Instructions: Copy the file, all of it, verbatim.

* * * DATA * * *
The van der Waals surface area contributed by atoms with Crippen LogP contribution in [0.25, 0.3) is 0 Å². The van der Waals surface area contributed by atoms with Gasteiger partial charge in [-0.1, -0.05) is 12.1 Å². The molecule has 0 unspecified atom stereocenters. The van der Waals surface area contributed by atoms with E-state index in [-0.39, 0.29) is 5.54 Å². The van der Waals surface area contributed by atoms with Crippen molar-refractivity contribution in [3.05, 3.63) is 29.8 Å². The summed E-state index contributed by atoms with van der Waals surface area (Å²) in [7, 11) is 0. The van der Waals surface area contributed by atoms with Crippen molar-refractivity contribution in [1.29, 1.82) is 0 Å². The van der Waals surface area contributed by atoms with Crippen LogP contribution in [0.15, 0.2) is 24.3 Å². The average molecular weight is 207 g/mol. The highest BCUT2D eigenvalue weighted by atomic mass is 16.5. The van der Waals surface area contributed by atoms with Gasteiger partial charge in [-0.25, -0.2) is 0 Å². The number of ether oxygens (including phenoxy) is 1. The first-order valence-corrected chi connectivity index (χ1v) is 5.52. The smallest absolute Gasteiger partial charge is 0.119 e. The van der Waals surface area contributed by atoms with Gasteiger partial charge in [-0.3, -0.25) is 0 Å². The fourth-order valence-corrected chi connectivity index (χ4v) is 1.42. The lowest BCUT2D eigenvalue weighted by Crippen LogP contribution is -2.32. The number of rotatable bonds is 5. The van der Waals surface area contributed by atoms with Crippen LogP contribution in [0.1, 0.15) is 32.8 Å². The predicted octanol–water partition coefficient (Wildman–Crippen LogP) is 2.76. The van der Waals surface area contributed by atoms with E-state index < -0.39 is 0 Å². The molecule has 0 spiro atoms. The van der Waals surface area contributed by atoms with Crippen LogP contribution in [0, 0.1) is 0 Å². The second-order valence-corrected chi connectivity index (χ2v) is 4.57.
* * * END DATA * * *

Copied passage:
The van der Waals surface area contributed by atoms with Crippen LogP contribution in [0.25, 0.3) is 0 Å². The van der Waals surface area contributed by atoms with Gasteiger partial charge in [-0.1, -0.05) is 12.1 Å². The molecule has 0 unspecified atom stereocenters. The van der Waals surface area contributed by atoms with E-state index in [-0.39, 0.29) is 5.54 Å². The van der Waals surface area contributed by atoms with Crippen molar-refractivity contribution in [3.05, 3.63) is 29.8 Å². The summed E-state index contributed by atoms with van der Waals surface area (Å²) in [7, 11) is 0. The van der Waals surface area contributed by atoms with Crippen molar-refractivity contribution in [1.29, 1.82) is 0 Å². The van der Waals surface area contributed by atoms with Crippen LogP contribution in [0.15, 0.2) is 24.3 Å². The average molecular weight is 207 g/mol. The highest BCUT2D eigenvalue weighted by atomic mass is 16.5. The van der Waals surface area contributed by atoms with Gasteiger partial charge in [-0.25, -0.2) is 0 Å². The number of ether oxygens (including phenoxy) is 1. The first-order valence-corrected chi connectivity index (χ1v) is 5.52. The smallest absolute Gasteiger partial charge is 0.119 e. The van der Waals surface area contributed by atoms with Gasteiger partial charge in [-0.3, -0.25) is 0 Å². The fourth-order valence-corrected chi connectivity index (χ4v) is 1.42. The lowest BCUT2D eigenvalue weighted by Crippen LogP contribution is -2.32. The number of rotatable bonds is 5. The van der Waals surface area contributed by atoms with Crippen LogP contribution in [0.1, 0.15) is 32.8 Å². The predicted octanol–water partition coefficient (Wildman–Crippen LogP) is 2.76. The van der Waals surface area contributed by atoms with E-state index < -0.39 is 0 Å². The molecule has 0 spiro atoms. The van der Waals surface area contributed by atoms with Crippen LogP contribution in [0, 0.1) is 0 Å². The second-order valence-corrected chi connectivity index (χ2v) is 4.57.